Ban Chivit Mai Bakery (in English something like ‘New Life House’) is a non-profit organisation helping under-privileged youngsters from local hill-tribe communities. Once more it’s bakery, coffee shop and restaurant combined, with local and western breakfasts, lunches and snacks available and their bakery section is particularly good. Prices are again high (e.g. fried rice for 100 baht) and however worthy the cause, if they’re running a cafe, they do need to ensure value for money since a casual passer-by, just perusing their menu and unaware of the background, may well just do that and—pass by.

A highly acclaimed address for pizzas, burgers and steaks is the western-run Hungry Wolf’s down on Kraisorasit Road. Popular with foreigners as well as better-heeled locals it may be a bit of a hike to get down there and it isn’t exactly a budget address but you do get value for money once there. They have a wide-ranging menu specialising in the steak and burger field and this is one of the town’s best addresses for such Western fare.

Last but certainly not least is another out of centre spot well worth mentioning before moving onto the more specialist, in-town eateries, is Chivit Thamma Da. Chiang Rai’s classiest restaurant address (and that includes those belonging to the 5-star resorts) with a delightful, riverside, garden terrace and lovingly restored period villa gets a nod in our bar section as well but is a top lunch spot if you have a few baht to spare.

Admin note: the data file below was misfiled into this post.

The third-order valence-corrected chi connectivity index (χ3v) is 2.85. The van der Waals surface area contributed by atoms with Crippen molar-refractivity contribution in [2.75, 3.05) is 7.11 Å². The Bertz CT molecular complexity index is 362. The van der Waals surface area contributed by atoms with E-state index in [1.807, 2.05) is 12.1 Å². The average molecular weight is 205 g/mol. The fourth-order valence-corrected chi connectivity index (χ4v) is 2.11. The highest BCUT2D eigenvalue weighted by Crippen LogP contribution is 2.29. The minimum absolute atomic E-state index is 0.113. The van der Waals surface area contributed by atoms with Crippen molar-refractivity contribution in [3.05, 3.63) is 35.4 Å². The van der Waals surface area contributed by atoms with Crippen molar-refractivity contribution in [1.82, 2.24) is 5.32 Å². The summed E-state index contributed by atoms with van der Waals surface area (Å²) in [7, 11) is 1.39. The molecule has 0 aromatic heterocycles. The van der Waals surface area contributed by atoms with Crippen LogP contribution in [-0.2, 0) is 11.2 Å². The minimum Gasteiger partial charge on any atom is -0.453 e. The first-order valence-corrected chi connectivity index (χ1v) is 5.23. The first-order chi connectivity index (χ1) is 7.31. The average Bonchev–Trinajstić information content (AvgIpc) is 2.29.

It is expensive, (simple fried rice goes for 200 to 250 baht for example) but at least here you can see what you’re paying for with a great location, well-prepared and presented selection of local and international dishes and professional service so even if you’re not considering lunch, at least pop in for a coffee or juice to have a peek. The stunning teak buildings also house a billiard room, library and conservatory as well as croquet lawn so you can imagine the ambience.

Onto more specialist kitchens, and back on Jetyod, with a splendid, spacious, garden seating area you’ll find the Indian restaurant Accha. It’s a sensibly restrained Anglo-Indian menu, including some Jain—Indian vegetarian—options and everything we tried was very good quality and reasonably priced. Accha’s original outlet is a tiny affair on Chiang Mai’s Nimmanhemin Soi 9, but they’ve made a bit effort with decor at this address and the highly agreeable setting is open daily for lunches and dinners.